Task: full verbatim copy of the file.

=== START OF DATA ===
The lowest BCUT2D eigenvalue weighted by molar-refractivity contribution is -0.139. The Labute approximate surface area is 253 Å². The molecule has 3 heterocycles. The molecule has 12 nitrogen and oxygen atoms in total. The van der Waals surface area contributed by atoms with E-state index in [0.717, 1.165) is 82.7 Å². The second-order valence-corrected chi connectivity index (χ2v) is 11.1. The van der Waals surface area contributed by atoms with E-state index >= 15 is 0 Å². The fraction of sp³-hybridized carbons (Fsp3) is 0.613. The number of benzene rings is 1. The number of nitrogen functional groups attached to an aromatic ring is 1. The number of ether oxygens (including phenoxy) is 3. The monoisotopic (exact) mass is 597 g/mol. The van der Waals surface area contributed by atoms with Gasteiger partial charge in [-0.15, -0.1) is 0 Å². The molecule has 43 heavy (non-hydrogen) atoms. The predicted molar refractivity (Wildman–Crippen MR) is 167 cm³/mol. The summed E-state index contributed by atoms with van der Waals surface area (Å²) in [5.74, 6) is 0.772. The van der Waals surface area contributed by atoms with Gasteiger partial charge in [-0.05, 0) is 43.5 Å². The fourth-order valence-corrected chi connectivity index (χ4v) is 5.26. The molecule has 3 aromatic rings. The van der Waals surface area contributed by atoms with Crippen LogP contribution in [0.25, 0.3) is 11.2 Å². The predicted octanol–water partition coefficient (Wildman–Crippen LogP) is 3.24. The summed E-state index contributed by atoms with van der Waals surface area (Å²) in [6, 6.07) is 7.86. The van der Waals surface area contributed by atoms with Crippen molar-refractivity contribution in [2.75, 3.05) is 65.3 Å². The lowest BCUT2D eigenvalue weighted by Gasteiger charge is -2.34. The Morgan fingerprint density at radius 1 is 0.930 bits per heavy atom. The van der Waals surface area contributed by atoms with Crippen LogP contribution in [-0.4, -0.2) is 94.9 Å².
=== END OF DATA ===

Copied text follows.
The lowest BCUT2D eigenvalue weighted by molar-refractivity contribution is -0.139. The Labute approximate surface area is 253 Å². The molecule has 3 heterocycles. The molecule has 12 nitrogen and oxygen atoms in total. The van der Waals surface area contributed by atoms with E-state index in [0.717, 1.165) is 82.7 Å². The second-order valence-corrected chi connectivity index (χ2v) is 11.1. The van der Waals surface area contributed by atoms with E-state index >= 15 is 0 Å². The fraction of sp³-hybridized carbons (Fsp3) is 0.613. The number of benzene rings is 1. The number of nitrogen functional groups attached to an aromatic ring is 1. The number of ether oxygens (including phenoxy) is 3. The monoisotopic (exact) mass is 597 g/mol. The van der Waals surface area contributed by atoms with Gasteiger partial charge in [-0.15, -0.1) is 0 Å². The molecule has 43 heavy (non-hydrogen) atoms. The predicted molar refractivity (Wildman–Crippen MR) is 167 cm³/mol. The summed E-state index contributed by atoms with van der Waals surface area (Å²) in [5.74, 6) is 0.772. The van der Waals surface area contributed by atoms with Gasteiger partial charge in [-0.05, 0) is 43.5 Å². The fourth-order valence-corrected chi connectivity index (χ4v) is 5.26. The molecule has 3 aromatic rings. The van der Waals surface area contributed by atoms with Crippen LogP contribution in [0.25, 0.3) is 11.2 Å². The predicted octanol–water partition coefficient (Wildman–Crippen LogP) is 3.24. The summed E-state index contributed by atoms with van der Waals surface area (Å²) in [6, 6.07) is 7.86. The van der Waals surface area contributed by atoms with Crippen molar-refractivity contribution in [2.75, 3.05) is 65.3 Å². The lowest BCUT2D eigenvalue weighted by Gasteiger charge is -2.34. The Morgan fingerprint density at radius 1 is 0.930 bits per heavy atom. The van der Waals surface area contributed by atoms with Crippen LogP contribution in [-0.4, -0.2) is 94.9 Å².